From Sue Donim
Posted November 24, 2004 at 07:00 AM
Minor 2nd - Jaws
Major 2nd - Frere Jacques
Minor 3rd - Greensleeves
Major 3rd - While Shepherds Watched
Perfect 4th - Away In A Manger/How Much Is That Doggie/Heigh Ho
Perfect 5th - Scarborough Fair/Twinkle Twinkle
Minor 6th - Love Story
Major 6th - My Bonny Lies Over The Ocean/It Came Upon A Midnight Clear (US)
Minor 7th/V7 - Somewhere
Perfect Octave - Somewhere Over The Rainbow
Augmented 4th - Maria/The Simpsons
Here's the problem: Many of these songs are not only becoming dated, particularly the film themes, but as my students come from a diverse range of cultural backgrounds, I find the Christmas carols and traditional folk songs are also likely to be unfamiliar. So... I need a new list of *well-known* songs which won't date within the next few years (so no Hit Me Britney minor 2nds, okay?) and are recognisable by (British) students of all shapes, sizes and colours. Please help!
Have you seen the good-ear site for additional practice for your older students? I think it's at www.good-ear.com
My son's class also had them try to recognize intervals in their environment and bring back x number of examples. A car horn I believe honks at the interval of a major third.
I think getting the students to collect songs, and try to work out what the interval is is probably the best idea - as they will choose songs that they know well. Make sure that they bring it in to show you so that you can check it.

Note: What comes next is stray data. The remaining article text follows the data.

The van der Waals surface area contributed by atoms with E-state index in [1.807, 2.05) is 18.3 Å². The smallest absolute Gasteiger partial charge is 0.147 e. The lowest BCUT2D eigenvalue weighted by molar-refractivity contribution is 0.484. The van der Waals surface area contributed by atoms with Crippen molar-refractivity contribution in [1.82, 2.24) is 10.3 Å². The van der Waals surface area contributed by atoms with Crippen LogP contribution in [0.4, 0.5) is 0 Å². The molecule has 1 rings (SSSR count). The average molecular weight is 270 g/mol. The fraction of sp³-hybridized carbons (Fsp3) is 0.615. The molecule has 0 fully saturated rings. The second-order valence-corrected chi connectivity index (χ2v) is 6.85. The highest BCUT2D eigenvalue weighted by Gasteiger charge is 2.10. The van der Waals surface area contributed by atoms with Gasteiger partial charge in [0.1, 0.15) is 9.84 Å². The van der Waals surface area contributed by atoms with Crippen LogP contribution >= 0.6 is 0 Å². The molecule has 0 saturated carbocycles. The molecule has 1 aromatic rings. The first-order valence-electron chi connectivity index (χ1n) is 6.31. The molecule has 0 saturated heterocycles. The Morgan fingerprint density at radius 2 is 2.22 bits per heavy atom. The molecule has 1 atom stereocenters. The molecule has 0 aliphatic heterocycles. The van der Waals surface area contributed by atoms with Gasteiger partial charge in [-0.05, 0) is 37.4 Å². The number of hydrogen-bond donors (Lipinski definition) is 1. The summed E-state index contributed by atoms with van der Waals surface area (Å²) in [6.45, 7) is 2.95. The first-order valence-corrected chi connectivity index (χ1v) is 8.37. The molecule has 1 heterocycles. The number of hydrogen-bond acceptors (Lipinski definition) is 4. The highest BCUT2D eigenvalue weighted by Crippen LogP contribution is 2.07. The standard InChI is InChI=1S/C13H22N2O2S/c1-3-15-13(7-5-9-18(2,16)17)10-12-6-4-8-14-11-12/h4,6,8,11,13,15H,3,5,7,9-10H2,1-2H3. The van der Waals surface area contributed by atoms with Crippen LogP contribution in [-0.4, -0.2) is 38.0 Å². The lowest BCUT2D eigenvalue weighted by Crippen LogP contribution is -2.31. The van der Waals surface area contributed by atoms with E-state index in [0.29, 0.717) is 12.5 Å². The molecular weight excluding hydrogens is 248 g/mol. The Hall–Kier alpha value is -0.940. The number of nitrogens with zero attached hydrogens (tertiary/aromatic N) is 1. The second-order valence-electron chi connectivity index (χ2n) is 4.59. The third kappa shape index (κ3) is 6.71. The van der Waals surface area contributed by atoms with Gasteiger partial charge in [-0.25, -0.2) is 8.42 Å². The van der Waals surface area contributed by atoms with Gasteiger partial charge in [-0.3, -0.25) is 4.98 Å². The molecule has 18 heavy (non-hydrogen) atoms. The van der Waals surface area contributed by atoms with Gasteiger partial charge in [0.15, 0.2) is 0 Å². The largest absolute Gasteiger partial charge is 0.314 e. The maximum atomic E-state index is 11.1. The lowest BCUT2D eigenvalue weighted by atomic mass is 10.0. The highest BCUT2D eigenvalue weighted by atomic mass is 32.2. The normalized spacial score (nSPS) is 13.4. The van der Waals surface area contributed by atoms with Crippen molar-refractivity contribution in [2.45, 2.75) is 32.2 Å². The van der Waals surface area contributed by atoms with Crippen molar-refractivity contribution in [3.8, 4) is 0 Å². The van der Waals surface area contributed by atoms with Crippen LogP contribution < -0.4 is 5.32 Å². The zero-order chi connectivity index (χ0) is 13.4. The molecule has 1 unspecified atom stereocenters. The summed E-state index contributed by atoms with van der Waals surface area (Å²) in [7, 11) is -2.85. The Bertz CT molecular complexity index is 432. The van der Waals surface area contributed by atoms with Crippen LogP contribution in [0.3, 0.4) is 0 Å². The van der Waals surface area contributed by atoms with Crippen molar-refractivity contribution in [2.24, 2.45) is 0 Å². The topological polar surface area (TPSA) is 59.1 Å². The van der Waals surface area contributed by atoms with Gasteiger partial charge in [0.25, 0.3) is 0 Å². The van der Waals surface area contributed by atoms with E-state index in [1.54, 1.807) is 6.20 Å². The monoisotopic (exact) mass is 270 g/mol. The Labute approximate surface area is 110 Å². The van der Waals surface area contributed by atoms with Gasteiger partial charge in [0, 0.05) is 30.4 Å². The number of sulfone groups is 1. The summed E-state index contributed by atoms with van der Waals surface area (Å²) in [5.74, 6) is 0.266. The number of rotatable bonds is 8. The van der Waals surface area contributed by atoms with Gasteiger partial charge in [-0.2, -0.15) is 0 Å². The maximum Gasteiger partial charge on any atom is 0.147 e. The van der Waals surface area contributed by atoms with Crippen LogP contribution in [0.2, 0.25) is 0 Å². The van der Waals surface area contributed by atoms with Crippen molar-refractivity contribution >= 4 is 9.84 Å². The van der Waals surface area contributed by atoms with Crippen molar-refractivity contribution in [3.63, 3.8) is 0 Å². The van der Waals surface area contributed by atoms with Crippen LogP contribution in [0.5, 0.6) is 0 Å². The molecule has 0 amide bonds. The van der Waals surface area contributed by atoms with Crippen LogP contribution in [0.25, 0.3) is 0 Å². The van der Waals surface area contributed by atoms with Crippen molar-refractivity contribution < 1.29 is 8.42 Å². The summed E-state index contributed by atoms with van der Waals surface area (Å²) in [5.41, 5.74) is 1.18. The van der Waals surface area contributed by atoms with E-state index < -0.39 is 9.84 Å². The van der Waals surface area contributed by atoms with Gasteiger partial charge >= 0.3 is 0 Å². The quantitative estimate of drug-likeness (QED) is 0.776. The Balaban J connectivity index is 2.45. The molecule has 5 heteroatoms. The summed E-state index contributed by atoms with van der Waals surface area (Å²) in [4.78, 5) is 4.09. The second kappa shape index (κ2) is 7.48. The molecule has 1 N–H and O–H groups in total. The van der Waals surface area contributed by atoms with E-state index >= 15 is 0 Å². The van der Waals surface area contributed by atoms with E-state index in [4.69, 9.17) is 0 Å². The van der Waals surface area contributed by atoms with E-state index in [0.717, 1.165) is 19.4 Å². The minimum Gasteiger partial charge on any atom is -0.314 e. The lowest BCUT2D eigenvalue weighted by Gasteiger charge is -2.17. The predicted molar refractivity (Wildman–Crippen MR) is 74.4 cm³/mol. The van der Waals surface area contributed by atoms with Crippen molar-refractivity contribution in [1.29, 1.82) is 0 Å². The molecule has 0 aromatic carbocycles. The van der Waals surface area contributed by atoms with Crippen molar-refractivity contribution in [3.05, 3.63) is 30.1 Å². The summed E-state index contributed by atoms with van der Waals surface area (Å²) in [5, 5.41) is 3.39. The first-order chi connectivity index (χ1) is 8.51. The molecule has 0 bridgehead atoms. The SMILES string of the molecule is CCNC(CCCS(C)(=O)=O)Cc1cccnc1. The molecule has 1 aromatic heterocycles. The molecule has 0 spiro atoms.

And titanic the love theme-the one celine dion sings.
The bit where she sings 'where e'-ver you are. the where e- is a perfect octave.
m2nd: "It's the most..." "Joy to..."
M2nd: "Si-lent..." "Rudolph..."
m3rd: "...jingle all the way" "O Holy night..."
M3rd: "I saw three ships.."
P4th: "O Christmas tree..." "We wish..." "O come, all ye..." "Hark the herald..."
P5th: "...Do you hear..."
m6th: "..and every mother's..."
M6th: "Here comes..." "It came.." "Dashing..."
m7th: "...that Santa's on his way"
M7th: "CHESTnuts ROASTing..."
And good luck finding the major seventh and augmented fourth. I'm sure they show up somewhere in the middle of tunes. Can anyone find one? You can get to a major 7th in the first phrase, "Chestnuts roasting" by mentally omitting the octave.
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